Cambridge Eyesores: It's Litter, No Ifs, Ands, or Butts
Cambridge Eyesores: It's Litter, No Ifs, Ands, or Butts
By Karen Klinger
On a recent warm evening in Cambridge’s Winthrop Park, two smartly-dressed women sat on a bench chatting and smoking cigarettes. After a while, they stubbed out the cigarettes on the cobblestones in front of them and strolled toward the nearby Grendel’s Den restaurant, leaving the butts for someone else to clean up.
In this case, the “someone else” was the Cambridge Department of Public Works, and by extension, the city’s taxpayers. The women simply added to scores of butts scattered around the park on J.F.K. Street that day.
It was a scene that is repeated all day, every day in Cambridge and cities throughout the country and indeed, the world. A recent study led by Thomas Novotny, a professor of global health at San Diego State University, says an estimated 1.69 billion pounds (845,000 tons) of butts wind up as litter worldwide each year.
In the United States, research indicates that cigarette butts constitute up to a third of all litter (measured by number of items, not volume). The environmental campaign “Think Blue Massachusetts” (www.thinkbluema.org), led by the Hingham-based Massachusetts Bay Estuary Association, says 176 million pounds of butts are discarded in this country annually, “enough to fill the seats at Fenway Park 32 times.”
The issue of cigarette butts as litter most often comes up in the context of the harm posed to beaches and other coastal areas, or to forests and conservation land where they can pose a fire hazard. But recently, municipalities increasingly have shown they are fed up with the problem.
In Massachusetts, cities including Braintree, Holliston, Sharon and Tynsborough have enacted smoking bans at local beaches, following a trend in at least 15 other states, plus Puerto Rico. A few cities also prohibit smoking in publicly-owned outdoor areas such as parks, something Cambridge officials have discussed, but done nothing more.
Last spring, San Francisco Mayor Gavin Newsom (also a gubernatorial candidate) proposed adding a 33-cent local tax to the cost of a pack of cigarettes to compensate for the estimated nearly $11 million the city spends annually on removing discarded cigarette butts from parks, sidewalks, gutters and drainpipes.
Newsom said a “litter audit” found that cigarette detritus accounted for one-quarter of all trash collected each year in the city’s public spaces.
In Cambridge, Lisa Peterson, the city’s public works commissioner, said she had no similar data to estimate just what share of the total trash collection cigarette butts constitute, nor how much it costs each year to clean them up.
But she acknowledged that cigarette-related litter is a “significant problem.” She said her department copes by using vacuum hoses, among other techniques, to remove butts from areas such as Winthrop Park and tries to encourage proper disposal of cigarette trash through public awareness campaigns, including reaching out to businesses such as bars and restaurants.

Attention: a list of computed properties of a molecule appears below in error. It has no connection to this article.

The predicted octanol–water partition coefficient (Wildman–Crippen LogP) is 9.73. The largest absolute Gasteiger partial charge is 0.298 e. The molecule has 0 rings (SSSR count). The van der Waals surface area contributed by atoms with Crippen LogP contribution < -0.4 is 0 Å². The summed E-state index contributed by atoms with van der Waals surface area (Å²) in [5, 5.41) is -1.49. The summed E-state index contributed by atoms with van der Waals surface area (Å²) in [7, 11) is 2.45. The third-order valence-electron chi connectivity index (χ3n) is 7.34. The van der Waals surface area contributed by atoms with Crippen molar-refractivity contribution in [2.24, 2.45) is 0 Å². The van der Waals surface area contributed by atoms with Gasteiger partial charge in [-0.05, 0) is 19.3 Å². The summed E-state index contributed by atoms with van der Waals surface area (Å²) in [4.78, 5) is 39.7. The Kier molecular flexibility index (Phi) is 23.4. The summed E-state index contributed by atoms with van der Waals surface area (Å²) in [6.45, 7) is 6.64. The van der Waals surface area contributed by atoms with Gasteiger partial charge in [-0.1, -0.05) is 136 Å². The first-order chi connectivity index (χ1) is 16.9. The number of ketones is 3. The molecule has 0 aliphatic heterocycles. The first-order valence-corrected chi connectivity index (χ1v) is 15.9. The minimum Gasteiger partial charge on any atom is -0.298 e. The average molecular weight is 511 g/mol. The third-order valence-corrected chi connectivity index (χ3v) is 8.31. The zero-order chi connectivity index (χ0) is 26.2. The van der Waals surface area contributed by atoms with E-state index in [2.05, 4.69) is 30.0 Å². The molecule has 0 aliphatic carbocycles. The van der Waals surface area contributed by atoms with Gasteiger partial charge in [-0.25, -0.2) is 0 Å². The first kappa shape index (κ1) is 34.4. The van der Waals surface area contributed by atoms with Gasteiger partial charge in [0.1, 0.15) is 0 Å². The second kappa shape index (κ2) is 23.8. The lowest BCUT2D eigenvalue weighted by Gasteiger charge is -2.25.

Among the many volunteers who took part last spring in the first “Clean Cambridge Day," the magnitude of the problem of casually-discarded cigarette butts became acutely apparent. While some groups worked to clean the Central Square area, another pitched in to tackle parts of Porter Square.
For the latter group, which included people from the Porter Square Neighbors Association (PSNA), Lesley University and the Ward 10 Democratic Committee, the most time-consuming task involved picking up, one by one, the cigarette butts stuck in the sidewalk tree grates.
At one point the volunteers (including this writer) found themselves on their hands and knees painstakingly picking the butts out of a grate in front of the Newtowne Grille at 1945 Massachusetts Ave., where a sand-filled container for cigarette disposal stood just a few feet away.
The fact that smokers—whether passersby or restaurant patrons—could not be bothered to use the container was infuriating to some and disheartening to others. Susan Hunziker, a PSNA board member who organized the cleanup, said with a sigh, “Well, it is discouraging.”
One problem may be that people who would not drop so much as a candy wrapper on the ground do not think of cigarette butts as litter. Or they believe the butts are biodegradable and environmentally harmless.
But they are not. Novotny, the San Diego State researcher, and colleagues said in the study published in May in the International Journal of Environmental Research and Public Health (www.mdpi.com/journal/ijerph), that even “if properly disposed, cigarette butts are hazardous solid waste.”
Among the 600 chemicals the butts have been found to contain are arsenic, lead, the pesticide benzene and formaldehyde. In experiments cited by Novotny, standard tests for toxicity found that a single butt placed in a liter of water with minnows had enough poisons to kill half of them within 96 hours.
Nor do the butts readily break down. While the tobacco industry has experimented with cigarettes that are more environmentally friendly, “there is no evidence that the industry has developed a marketable, degradable filter,” Novotny’s group said.
All of which brings us back to those two women in Winthrop Park. What were they thinking? Would they have stubbed out their cigarettes and left the butts on their own property? If they attended a friend’s barbecue party would they scatter cigarette butts on the friend’s deck? Or in the friend’s garden?
Or would they be likely to go online to the website www.zazzle.com where they could buy popular T-shirts bearing this in-your-face message: “The World Is My Ashtray.”
(Note: This is in issue that affects all of us, daily. The writer invites your comments.)